down the canals to meet at Albany. It
was a gala day in the capital city a
century ago when the “meeting of the
waters" was celebrated.
When the Erie canal was begun in
1817 it was the most expensive public
work that bad been undertaken in the
United States. It cost more than $7.-
500,000, and was constructed through n
region which was then for the greater
pai t a wilderness.
The father of this stupendous enter
prise was De Witt Clinton, who agitat
ed the subject before the War of Ixl2,
The canal was one feature of a gigantic
system of internal development, which
he conceived and formulated.
It had .been ('lint,t;n's nmUifion <>
become I'residentWof the t’pited States,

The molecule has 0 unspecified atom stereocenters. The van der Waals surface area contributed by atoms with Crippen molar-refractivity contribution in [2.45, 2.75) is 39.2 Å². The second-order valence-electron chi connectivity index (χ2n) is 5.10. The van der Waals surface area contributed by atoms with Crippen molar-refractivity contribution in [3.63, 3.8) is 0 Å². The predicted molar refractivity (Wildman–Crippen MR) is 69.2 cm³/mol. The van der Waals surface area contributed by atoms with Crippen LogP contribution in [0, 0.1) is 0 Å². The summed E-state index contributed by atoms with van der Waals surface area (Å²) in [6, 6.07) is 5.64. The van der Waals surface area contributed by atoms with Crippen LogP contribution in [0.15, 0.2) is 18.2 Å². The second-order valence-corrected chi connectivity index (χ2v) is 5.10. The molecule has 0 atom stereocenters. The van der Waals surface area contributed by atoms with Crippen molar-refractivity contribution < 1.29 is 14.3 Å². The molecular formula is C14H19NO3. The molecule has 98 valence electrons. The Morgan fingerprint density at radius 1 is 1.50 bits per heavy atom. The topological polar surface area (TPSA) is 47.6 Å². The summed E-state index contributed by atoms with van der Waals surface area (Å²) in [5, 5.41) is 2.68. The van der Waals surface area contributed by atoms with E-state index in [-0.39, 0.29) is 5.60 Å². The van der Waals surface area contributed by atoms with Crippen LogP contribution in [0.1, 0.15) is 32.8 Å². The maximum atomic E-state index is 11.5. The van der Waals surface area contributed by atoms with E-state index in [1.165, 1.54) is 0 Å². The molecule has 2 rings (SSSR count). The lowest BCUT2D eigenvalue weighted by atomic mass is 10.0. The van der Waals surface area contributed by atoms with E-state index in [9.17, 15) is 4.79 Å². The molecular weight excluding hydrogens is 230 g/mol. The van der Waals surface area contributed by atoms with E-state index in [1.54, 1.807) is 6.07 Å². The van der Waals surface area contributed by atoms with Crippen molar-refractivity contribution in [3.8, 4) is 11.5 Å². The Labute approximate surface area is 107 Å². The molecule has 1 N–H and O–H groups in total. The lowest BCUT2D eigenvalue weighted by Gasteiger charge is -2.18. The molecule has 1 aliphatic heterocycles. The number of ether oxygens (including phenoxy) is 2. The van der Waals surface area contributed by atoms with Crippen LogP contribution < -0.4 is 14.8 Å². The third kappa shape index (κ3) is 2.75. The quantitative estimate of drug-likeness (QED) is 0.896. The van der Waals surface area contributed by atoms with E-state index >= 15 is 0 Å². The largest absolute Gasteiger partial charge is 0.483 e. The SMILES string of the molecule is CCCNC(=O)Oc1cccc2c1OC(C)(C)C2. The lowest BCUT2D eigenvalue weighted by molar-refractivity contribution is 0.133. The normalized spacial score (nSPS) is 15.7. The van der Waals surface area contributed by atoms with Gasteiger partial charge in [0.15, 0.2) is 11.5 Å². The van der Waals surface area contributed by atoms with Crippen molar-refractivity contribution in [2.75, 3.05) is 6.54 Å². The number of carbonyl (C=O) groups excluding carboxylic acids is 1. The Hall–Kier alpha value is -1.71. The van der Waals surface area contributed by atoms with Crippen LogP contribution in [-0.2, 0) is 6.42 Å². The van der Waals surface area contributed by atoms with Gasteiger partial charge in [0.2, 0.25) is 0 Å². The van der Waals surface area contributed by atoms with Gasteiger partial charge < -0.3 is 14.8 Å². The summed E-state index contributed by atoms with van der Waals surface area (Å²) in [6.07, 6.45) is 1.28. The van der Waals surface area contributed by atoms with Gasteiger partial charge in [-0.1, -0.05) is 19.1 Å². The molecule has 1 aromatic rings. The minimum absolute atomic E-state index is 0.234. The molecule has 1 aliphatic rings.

and this ambition seemed not unlikely at
one time to be realized. Biit his defeat
by James Madison appeared to be the
conclusion of his political prominence. He
was mayor of Xew /York City at the
time and lieutenant-governoa- of tlie
State' but his State office was taken"
from him by the party, which, suspect
ing him of treachery, had determined to
His public energy bad been so pro
nounced and beneficial, however, that be
had acquired a great personal popularity.
He redoubled his already abundant ex
ertions for public improvements, and was
identified with stores of enterprises for
education, industrial, commercial and so
Chief among all his efforts in this line
was his policy for the construction of
canals from I atkes Erie and Champlain
to the tidewater of 'the Hudson, a pol
icy that the State legislature deputed him
to present to the Federal government. It
was not adopted at Washington as a